Bâtonnage Winemaking Techniques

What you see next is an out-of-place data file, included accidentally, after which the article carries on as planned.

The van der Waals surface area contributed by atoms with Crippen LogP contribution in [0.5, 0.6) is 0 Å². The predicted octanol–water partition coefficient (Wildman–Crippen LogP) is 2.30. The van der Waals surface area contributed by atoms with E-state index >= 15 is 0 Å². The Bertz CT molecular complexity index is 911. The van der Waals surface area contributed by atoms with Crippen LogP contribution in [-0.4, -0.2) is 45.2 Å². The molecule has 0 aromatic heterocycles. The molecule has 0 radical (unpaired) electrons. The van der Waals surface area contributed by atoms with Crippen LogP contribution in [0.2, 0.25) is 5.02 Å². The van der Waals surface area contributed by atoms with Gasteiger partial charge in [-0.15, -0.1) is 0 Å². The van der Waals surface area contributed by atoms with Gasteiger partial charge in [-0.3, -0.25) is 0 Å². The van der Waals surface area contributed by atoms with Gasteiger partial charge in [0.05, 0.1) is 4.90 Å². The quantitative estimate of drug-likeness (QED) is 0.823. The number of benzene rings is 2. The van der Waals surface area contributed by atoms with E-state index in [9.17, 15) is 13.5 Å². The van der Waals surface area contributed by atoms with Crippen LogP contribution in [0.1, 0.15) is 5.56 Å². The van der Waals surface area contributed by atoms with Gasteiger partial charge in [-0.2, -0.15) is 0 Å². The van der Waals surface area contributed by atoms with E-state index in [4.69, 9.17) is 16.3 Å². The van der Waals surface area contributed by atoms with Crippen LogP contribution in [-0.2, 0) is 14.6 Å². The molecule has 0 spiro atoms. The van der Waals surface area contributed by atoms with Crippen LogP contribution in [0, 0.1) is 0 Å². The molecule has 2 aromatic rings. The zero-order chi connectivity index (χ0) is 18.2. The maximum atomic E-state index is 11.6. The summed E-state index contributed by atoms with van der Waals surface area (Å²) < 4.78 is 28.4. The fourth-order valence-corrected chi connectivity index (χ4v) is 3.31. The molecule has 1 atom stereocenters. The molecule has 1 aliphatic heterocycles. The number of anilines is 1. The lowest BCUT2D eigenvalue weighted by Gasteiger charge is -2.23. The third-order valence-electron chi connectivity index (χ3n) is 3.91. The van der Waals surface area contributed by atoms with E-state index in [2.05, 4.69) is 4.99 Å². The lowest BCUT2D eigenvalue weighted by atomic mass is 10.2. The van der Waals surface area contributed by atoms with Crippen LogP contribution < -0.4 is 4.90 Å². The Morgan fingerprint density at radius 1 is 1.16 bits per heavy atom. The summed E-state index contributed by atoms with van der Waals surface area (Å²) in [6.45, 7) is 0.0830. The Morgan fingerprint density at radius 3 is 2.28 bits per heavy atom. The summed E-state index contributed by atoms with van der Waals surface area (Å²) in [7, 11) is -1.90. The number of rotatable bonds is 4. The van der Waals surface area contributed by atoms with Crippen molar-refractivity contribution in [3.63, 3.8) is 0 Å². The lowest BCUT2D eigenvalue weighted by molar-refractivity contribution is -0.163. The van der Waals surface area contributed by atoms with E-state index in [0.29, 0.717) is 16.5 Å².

You want to add extra body and mouthfeel to your wines, or perhaps enhance those buttery or yeasty aromas and flavors in your barrel-fermented Chardonnay? Or maybe even round out those sharp tannins in young reds? Then you may want to consider lees stirring, or what the French call bâtonnage, the technique of stirring dead wine yeast cells with a “stick.” Lees stirring is commonly practiced in making rich, full-bodied, oak barrel-fermented whites, particularly Chard-onnay, as well as in sur-lie-style Melon de Bourgogne-based wines of Muscadet de Sèvre et Maine in the Loire Valley; in reds, it can be used to soften tannins and stabilize color. Lees stirring also improves colloidal and cold stability, thereby reducing the risk of hazing and tartaric salt crystallization. It can also be used to enhance lactic acid bacteria growth where malolactic fermentation (MLF) is desired. What’s not to like about lees stirring? But the technique can prove disappointing and even disastrous if not performed properly and in a timely fashion. Here we will look at the underlying physical chemistry and biochemistry of Saccharomyces cerevisiae